India-Pakistan tensions mount as Delhi mulls response to deadly Kashmir bombing

Public outrage puts Prime Minister Narendra Modi under pressure to take strong action

Indian demanestrators shout slogans against Pakistan during a protest in New Delhi on February 17, 2019, after an attack on a paramilitary Central Reserve Police Force (CRPF) convoy in the Lethpora area of Kashmir. India and Pakistan's troubled ties risked taking a dangerous new turn on February 15 as New Delhi accused Islamabad of harbouring militants behind one of the deadliest attacks in three decades of bloodshed in Indian-administered Kashmir. / AFP / Sajjad HUSSAIN
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India stands on the brink of another military confrontation with Pakistan over Kashmir after a suicide bombing killed 40 Indian troops in the disputed region last week.

The attack triggered a nationwide wave of anger towards Pakistan just months before a general election, placing pressure on Indian Prime Minister Narendra Modi and his Hindu nationalist government to react strongly. Some form of military action seems certain but the scale is likely to be limited, analysts say.

The government held Pakistan responsible for the bombing of a military convoy in the Pulwama district of Kashmir on Thursday, which was claimed by the Pakistan-based militant group Jaish-e-Mohammed. Pakistan denied any complicity.

Mr Modi promised a "crushing response" to the attack on Friday as politicians from all parties paid their respects to the fallen soldiers, whose flag-draped coffins were lined up in rows at a televised ceremony.

“The security forces have been given full freedom to decide," Mr Modi said. "I want to tell the terror groups and their sponsors that they have committed a grave mistake for which they will now have to pay a very heavy price."

His government immediately withdrew trade privileges granted to Pakistani goods and said it would seek to isolate Pakistan internationally, but faces calls for stronger action from mainstream media, on social media and at protests and soldiers' funerals across the country.

"I think the situation is extremely tense," Amitabh Mattoo, professor of international studies at New Delhi's Jawaharlal Nehru University, told Associated Press. "The mood in the country is extremely angry at what has happened. And moreover, there are elections in the offing. No party could afford to neglect public opinion."

Mr Modi acknowledged the public anger on Sunday during a speech in Bihar, home state of two of the soldiers who were killed. "I salute and pay my tributes to Sanjay Kumar Sinha and Ratan Kumar Thakur," he said. "To the people who have gathered here, I would like to say the fire that is raging in your bosoms, is in my heart too."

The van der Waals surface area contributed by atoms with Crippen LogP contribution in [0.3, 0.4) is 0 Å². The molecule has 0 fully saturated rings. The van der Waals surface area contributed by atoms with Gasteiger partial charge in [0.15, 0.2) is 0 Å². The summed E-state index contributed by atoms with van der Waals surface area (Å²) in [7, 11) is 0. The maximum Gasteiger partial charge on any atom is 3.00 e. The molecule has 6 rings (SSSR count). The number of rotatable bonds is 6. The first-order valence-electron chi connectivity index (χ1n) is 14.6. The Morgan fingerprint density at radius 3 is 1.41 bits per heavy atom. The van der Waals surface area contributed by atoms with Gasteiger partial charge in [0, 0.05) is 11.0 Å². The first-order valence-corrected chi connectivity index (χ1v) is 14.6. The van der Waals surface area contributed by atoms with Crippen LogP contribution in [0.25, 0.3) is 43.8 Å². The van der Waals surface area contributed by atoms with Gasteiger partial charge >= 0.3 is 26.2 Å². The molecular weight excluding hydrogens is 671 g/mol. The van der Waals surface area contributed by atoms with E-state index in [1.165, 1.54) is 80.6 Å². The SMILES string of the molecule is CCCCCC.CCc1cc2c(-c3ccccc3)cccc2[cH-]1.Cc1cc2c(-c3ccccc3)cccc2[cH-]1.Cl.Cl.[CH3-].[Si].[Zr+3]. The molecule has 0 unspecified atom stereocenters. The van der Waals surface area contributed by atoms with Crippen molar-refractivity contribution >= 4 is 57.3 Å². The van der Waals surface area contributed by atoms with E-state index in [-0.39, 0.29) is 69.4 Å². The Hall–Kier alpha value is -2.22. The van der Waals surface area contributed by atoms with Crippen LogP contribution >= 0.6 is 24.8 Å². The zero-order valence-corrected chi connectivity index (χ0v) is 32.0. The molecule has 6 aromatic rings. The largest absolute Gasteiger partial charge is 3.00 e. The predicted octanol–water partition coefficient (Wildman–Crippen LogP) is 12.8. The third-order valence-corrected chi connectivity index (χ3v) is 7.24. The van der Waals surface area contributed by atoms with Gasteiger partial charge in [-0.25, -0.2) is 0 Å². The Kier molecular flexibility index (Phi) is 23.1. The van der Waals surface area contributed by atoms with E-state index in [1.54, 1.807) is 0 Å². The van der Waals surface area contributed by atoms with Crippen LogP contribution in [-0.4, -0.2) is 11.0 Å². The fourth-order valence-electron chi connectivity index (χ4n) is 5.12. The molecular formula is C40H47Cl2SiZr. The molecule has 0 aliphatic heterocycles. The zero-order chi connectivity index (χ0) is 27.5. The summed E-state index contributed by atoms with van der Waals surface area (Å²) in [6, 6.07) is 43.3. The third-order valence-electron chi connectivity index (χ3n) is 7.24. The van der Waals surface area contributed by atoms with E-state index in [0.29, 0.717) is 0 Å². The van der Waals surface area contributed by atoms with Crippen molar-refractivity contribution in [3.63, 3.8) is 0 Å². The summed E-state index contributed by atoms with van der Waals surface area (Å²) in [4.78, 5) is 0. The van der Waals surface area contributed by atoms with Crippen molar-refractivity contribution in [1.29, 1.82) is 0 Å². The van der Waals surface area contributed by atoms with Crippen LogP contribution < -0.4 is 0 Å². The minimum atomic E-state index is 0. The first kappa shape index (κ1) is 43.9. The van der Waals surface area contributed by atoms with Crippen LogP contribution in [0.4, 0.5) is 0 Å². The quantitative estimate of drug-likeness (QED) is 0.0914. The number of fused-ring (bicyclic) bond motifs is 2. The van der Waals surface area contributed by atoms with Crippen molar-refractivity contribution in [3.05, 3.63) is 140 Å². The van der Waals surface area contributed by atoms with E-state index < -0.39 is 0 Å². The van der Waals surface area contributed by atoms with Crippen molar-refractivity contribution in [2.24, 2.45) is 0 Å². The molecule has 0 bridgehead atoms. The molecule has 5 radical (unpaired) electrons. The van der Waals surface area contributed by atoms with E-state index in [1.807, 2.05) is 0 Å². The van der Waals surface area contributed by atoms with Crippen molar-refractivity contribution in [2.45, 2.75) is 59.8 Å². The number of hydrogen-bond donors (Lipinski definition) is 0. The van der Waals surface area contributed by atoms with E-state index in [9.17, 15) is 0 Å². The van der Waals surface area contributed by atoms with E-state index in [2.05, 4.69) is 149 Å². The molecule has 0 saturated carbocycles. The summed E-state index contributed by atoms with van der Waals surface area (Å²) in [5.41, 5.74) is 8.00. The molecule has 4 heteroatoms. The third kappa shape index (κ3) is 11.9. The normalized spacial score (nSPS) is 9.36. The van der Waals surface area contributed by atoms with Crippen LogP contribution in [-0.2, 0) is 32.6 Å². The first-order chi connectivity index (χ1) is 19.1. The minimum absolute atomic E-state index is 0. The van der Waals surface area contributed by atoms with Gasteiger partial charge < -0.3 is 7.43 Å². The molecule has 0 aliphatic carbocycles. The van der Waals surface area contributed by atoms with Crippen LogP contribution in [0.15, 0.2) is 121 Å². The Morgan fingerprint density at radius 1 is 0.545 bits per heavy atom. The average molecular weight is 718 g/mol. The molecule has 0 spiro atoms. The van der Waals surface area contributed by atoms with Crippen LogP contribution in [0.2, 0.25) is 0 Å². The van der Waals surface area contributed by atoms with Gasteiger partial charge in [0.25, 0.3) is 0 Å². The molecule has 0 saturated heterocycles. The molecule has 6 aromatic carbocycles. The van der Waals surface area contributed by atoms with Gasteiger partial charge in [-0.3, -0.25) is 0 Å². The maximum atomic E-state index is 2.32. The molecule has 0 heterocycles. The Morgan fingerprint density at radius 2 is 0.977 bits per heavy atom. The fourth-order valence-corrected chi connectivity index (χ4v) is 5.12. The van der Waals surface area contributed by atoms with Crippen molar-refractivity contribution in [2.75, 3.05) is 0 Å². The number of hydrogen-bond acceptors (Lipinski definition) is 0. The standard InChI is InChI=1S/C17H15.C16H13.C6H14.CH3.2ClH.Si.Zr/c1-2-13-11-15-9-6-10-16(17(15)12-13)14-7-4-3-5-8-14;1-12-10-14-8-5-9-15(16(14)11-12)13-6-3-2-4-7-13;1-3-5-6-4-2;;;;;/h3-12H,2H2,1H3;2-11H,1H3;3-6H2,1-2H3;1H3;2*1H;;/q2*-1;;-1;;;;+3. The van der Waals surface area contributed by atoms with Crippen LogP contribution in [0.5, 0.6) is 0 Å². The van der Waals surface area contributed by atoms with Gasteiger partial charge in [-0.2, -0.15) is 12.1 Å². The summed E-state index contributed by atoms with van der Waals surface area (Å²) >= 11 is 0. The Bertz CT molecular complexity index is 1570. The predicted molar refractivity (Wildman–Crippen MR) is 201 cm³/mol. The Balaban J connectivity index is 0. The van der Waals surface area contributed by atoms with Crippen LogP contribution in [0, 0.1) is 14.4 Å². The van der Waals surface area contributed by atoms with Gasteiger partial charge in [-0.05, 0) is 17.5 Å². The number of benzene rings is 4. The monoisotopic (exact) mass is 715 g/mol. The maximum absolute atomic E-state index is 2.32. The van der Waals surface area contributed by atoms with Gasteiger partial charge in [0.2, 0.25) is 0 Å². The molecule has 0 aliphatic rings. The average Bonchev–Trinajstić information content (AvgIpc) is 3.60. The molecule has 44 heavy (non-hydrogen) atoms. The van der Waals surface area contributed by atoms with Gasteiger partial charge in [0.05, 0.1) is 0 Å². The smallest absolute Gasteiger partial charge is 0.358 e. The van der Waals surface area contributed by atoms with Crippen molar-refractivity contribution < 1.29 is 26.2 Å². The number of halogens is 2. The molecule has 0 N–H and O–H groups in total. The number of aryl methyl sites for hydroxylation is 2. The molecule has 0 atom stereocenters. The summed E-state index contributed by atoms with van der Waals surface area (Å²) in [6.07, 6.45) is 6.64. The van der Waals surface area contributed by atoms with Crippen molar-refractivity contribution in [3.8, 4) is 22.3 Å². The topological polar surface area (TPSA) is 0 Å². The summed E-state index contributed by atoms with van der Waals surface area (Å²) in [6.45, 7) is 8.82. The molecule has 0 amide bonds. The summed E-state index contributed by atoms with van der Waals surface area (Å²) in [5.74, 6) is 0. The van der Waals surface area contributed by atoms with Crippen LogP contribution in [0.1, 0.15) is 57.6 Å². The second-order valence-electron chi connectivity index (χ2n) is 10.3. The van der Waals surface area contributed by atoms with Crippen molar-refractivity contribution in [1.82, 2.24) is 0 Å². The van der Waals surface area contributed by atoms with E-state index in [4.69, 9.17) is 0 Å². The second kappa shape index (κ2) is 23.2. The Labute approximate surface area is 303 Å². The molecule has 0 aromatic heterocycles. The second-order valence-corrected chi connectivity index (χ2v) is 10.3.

India and Pakistan have already gone to war twice over Kashmir, with each controlling part of the Muslim-majority Himalayan region but claiming it in its entirety. An insurgency in the India-controlled area has claimed tens of thousands of lives since 1989 and armed forces from both countries regularly exchange fire across the Line of Control dividing their respective territories.

India accuses Pakistan of training and funding the Kashmiri insurgents, who are seeking either independence for the region or for it to join Pakistan. Terror groups linked to Pakistan have carried out attacks elsewhere in India, including the 2008 Mumbai attacks by Lashkar-e-Taiba that killed more than 150 people, and the 2001 attack on parliament by Jaish-e-Mohammed.

Another full-scale conflict between India and Pakistan would have much more serious implications now that both countries have developed nuclear weapons. However, any Indian military response to the Pulwama bombing is expected to be more along the lines of the "surgical strikes" India said it carried out against militant targets in Pakistan following the 2016 attack on the Uri army base in Kashmir that killed 19 soldiers.

Paul Staniland, a political science professor and South Asia expert at the University of Chicago, said the stakes were too high for India to do nothing at all.

"Modi is in a tricky position," he told Associated Press. "Indian forces are quite capable, but it's not obvious what kinds of strikes would accomplish the core goal. Kashmir and Pakistan are among the few foreign policy topics that have real electoral resonance."

Mr Modi's government may feel emboldened to act by the strong statements of support from the US. The Indian foreign ministry said the US "supported India’s right to self-defence against cross-border terrorism," while a White House statement called on Pakistan to "end immediately the support and safe haven provided to all terrorist groups operating on its soil".

US National Security Adviser John Bolton phoned his Indian counterpart Ajit Doval to express condolences and specifically urged Pakistan to act against Jaish-e-Mohammed.

The US under President Donald Trump has taken a hard line against Pakistan over what Washington says is Islamabad's failure to act against militant groups, cancelling $800 million in aid last year.